Police need to take rapes more seriously, admits director of public prosecutions

 

Police and lawyers must stop thinking of rapists as “a man in a balaclava in a dark alley”, the director of public prosecutions warned yesterday, as she announced new measures to increase successful prosecutions of the crime.

Alison Saunders said police who dropped rape cases would in future face a far higher degree of scrutiny than is currently the case, while prosecutors would be instructed not to drop cases based on the behaviour of the complainant.

Those involved in investigating and prosecuting cases will also get further training on the law to address “misunderstandings of critical issues around consent and credibility”.

The strategy comes after The Independent and the Bureau of Investigative Journalism revealed worrying falls in the proportion of rape claims that end up with a criminal conviction.

Since 2011 the number of rape cases referred by the police to the Crown Prosecution Service for charging decisions fell by a third – despite a three per cent rise in reported rapes over the period. The number of people charged with rape by the CPS over that period fell by 14 per cent.

Announcing a joint action plan Ms Saunders and Martin Hewitt, the National Policing Lead for Adult Sexual Offences, said a six-month investigation by a joint rape panel had found that a wholesale attitude change was needed.

“The panel uncovered some pervasive myths that remain to this day among not only some police and prosecutors but perhaps society as a whole,” they said in a joint statement.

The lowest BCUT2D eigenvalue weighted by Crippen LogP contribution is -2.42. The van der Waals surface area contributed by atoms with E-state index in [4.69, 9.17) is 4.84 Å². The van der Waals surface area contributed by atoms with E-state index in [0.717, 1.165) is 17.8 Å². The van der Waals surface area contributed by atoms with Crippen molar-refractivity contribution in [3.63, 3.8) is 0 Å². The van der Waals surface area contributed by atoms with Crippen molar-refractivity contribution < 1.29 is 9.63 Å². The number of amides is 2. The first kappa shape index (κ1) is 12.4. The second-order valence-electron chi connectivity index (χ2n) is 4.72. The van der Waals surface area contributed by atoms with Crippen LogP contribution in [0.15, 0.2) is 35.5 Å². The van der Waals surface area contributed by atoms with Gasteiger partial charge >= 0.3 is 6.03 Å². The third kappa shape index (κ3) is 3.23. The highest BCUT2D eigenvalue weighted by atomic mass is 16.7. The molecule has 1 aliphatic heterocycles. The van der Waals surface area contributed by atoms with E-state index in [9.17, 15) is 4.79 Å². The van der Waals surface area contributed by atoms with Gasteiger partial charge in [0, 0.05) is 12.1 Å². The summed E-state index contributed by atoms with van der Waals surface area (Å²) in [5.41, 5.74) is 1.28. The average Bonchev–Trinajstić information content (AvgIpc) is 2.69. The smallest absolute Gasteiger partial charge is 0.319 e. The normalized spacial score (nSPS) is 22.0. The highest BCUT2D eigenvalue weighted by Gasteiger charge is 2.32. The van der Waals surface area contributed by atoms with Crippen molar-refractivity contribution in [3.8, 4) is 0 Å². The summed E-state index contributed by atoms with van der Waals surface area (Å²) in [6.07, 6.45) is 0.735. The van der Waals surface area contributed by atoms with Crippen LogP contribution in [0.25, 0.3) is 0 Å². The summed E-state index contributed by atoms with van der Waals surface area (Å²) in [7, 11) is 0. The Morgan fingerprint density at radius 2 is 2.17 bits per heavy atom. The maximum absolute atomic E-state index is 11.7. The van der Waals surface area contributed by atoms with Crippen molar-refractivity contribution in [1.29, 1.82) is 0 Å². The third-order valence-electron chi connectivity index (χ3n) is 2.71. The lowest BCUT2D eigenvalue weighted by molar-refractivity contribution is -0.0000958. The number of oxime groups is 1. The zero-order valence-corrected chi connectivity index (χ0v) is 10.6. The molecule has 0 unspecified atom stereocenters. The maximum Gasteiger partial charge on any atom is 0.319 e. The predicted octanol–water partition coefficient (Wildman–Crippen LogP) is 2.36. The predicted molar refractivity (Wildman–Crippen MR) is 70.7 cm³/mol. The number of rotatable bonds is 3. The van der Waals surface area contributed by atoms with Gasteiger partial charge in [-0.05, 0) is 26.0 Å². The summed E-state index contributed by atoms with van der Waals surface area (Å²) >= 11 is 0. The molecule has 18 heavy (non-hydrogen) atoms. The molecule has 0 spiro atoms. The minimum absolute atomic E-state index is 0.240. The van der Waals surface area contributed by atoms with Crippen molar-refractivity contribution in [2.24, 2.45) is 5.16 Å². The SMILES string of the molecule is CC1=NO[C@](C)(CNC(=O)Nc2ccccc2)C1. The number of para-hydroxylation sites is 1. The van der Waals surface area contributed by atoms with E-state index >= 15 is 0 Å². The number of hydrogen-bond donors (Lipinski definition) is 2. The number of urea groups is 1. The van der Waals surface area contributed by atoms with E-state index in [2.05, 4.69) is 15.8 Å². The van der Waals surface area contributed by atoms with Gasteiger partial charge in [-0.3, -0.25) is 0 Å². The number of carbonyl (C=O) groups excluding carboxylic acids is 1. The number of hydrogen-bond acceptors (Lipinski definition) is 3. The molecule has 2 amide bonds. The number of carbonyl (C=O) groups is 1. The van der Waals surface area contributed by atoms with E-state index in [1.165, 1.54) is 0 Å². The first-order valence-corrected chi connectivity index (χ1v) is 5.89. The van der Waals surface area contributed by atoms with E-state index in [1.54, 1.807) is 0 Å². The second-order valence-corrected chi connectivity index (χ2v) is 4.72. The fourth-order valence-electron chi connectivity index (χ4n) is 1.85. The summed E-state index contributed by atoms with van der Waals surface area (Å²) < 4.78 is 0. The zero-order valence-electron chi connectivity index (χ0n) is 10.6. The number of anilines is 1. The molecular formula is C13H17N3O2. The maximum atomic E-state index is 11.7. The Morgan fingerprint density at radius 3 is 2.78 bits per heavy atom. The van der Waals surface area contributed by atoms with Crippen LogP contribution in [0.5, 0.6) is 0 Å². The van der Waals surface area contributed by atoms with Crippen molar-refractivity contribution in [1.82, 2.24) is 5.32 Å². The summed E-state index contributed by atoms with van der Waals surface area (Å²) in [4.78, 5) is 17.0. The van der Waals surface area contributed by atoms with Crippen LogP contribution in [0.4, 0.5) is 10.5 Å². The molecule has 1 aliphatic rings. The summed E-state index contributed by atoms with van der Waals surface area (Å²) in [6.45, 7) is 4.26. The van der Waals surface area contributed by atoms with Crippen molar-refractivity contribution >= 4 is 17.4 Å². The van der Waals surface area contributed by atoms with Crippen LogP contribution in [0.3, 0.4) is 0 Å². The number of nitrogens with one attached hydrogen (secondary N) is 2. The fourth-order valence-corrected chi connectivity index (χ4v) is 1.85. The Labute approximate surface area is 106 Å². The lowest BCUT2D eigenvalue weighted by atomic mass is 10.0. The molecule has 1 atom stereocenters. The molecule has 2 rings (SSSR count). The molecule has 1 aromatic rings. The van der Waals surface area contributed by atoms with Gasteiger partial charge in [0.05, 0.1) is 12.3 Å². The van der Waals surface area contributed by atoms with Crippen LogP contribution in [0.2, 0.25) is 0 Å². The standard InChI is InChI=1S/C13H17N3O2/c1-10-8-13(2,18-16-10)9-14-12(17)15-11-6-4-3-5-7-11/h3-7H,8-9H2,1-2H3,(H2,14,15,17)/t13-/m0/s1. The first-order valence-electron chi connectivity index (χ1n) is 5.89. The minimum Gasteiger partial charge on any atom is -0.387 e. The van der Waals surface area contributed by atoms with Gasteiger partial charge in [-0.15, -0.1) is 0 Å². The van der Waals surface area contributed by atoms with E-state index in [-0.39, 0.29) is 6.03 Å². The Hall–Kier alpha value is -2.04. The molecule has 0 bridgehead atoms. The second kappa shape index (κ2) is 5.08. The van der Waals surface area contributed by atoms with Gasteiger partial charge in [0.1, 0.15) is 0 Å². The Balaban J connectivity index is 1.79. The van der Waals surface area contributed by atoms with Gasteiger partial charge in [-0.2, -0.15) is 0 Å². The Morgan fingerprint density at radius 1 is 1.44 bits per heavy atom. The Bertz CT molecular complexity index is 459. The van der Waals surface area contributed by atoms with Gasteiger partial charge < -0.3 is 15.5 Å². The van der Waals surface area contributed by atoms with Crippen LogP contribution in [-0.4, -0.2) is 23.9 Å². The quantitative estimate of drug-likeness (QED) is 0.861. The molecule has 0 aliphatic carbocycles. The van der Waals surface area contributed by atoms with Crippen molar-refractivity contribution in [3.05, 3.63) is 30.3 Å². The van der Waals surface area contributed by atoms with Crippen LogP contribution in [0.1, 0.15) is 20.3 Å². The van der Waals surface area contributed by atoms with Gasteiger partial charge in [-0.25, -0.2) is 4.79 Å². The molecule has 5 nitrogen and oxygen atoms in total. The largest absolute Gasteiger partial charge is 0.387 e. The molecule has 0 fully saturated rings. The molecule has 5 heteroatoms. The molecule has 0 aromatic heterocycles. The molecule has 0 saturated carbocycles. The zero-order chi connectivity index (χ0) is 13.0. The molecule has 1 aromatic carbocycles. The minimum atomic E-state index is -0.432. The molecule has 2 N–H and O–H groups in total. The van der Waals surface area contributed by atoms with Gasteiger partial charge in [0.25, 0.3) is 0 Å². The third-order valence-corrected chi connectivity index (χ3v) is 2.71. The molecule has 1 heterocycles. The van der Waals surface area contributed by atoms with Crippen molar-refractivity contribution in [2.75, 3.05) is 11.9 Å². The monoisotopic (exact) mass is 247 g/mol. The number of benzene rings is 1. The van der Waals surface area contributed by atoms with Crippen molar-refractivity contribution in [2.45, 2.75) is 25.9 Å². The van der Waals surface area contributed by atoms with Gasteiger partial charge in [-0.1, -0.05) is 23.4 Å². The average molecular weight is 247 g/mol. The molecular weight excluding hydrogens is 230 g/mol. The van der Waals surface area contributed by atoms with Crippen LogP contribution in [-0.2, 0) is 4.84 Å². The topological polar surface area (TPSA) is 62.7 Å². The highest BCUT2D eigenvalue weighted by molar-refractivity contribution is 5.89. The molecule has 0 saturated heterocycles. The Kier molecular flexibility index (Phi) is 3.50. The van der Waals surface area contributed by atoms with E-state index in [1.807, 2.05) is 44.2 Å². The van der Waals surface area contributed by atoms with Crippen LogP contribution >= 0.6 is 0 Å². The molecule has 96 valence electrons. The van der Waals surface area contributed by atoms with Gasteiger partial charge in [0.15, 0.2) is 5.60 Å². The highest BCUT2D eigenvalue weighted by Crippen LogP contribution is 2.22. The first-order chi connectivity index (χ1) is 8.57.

“Despite efforts to raise awareness, many people still believe a rapist is a man in a balaclava in a dark alley, and a victim is a woman who shows her fear through fight.

“That is very rarely the case; most rapists know their victim, many victims do not physically fight and the trauma of being raped will effect each victim differently.

“There is an urgent need to change the discourse on rape. Our police officers, our prosecutors, our courts and our communities must reject the out of date myths and acknowledge the realities of rape. We also need to debate and understand the fundamental issue of consent.”

The rape action plan includes:

  • Ensuring police and prosecutor apply existing legislation effectively to focus on steps taken by a suspect to seek consent from their alleged victim.
  • Updating the joint police and CPS national rape protocol on the investigation and prosecution of rape cases.
  • Implementing greater scrutiny of police decisions to take no further action in rape cases, including the quality of record-keeping and authorisation of decision making.

Professor Liz Kelly, London Metropolitan University and co-chair of the End Violence Against Women Coalition, said she welcomed the initiative.

“I am pleased to see that already 700 more defendants have been charged in 2013-14 compared to the previous year but we need to see a corresponding rise in convictions,” she said.

“Everyone reporting sexual violence deserves the highest standards from the criminal justice system and the National Scrutiny Panel has identified actions which, if implemented consistently across England and Wales, provide an opportunity to achieve this.” 

Ms Saunders added that juries would also need a greater education about rape cases.

“Our figures show that the proportion of cases ending in jury acquittals has increased by 4.2 per cent over the past year,” she said.

“Myths and stereotypes still pervade throughout society and have the potential to influence jurors too. We have a part to play in fighting any preconceptions through the way we handle and present our cases to those juries.”